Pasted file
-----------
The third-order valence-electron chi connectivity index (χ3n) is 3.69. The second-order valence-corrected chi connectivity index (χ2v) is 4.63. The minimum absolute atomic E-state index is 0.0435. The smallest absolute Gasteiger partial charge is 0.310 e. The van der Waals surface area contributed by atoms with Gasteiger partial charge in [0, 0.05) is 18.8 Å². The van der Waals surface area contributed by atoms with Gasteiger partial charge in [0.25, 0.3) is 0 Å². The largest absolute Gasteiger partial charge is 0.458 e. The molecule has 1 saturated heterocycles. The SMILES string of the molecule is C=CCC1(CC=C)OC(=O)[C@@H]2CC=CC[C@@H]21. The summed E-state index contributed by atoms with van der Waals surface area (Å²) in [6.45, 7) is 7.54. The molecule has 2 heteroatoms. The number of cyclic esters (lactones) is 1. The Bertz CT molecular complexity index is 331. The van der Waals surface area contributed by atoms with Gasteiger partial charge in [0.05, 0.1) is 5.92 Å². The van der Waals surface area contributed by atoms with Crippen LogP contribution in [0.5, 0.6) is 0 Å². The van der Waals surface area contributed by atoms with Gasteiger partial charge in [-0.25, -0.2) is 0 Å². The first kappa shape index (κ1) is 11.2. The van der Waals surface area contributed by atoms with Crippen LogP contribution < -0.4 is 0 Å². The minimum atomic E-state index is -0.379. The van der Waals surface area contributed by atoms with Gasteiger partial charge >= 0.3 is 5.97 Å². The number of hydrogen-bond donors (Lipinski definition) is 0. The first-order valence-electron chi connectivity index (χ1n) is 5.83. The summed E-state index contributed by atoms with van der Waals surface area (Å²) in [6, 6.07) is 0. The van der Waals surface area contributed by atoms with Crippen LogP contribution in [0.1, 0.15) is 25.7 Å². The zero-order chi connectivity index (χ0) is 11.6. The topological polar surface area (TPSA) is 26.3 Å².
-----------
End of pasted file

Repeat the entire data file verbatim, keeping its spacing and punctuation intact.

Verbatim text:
The third-order valence-electron chi connectivity index (χ3n) is 3.69. The second-order valence-corrected chi connectivity index (χ2v) is 4.63. The minimum absolute atomic E-state index is 0.0435. The smallest absolute Gasteiger partial charge is 0.310 e. The van der Waals surface area contributed by atoms with Gasteiger partial charge in [0, 0.05) is 18.8 Å². The van der Waals surface area contributed by atoms with Gasteiger partial charge in [0.25, 0.3) is 0 Å². The largest absolute Gasteiger partial charge is 0.458 e. The molecule has 1 saturated heterocycles. The SMILES string of the molecule is C=CCC1(CC=C)OC(=O)[C@@H]2CC=CC[C@@H]21. The summed E-state index contributed by atoms with van der Waals surface area (Å²) in [6.45, 7) is 7.54. The molecule has 2 heteroatoms. The number of cyclic esters (lactones) is 1. The Bertz CT molecular complexity index is 331. The van der Waals surface area contributed by atoms with Gasteiger partial charge in [0.05, 0.1) is 5.92 Å². The van der Waals surface area contributed by atoms with Crippen LogP contribution in [0.5, 0.6) is 0 Å². The van der Waals surface area contributed by atoms with Gasteiger partial charge in [-0.25, -0.2) is 0 Å². The first kappa shape index (κ1) is 11.2. The van der Waals surface area contributed by atoms with Crippen LogP contribution < -0.4 is 0 Å². The minimum atomic E-state index is -0.379. The van der Waals surface area contributed by atoms with Gasteiger partial charge >= 0.3 is 5.97 Å². The number of hydrogen-bond donors (Lipinski definition) is 0. The first-order valence-electron chi connectivity index (χ1n) is 5.83. The summed E-state index contributed by atoms with van der Waals surface area (Å²) in [6, 6.07) is 0. The van der Waals surface area contributed by atoms with Crippen LogP contribution in [0.1, 0.15) is 25.7 Å². The zero-order chi connectivity index (χ0) is 11.6. The topological polar surface area (TPSA) is 26.3 Å².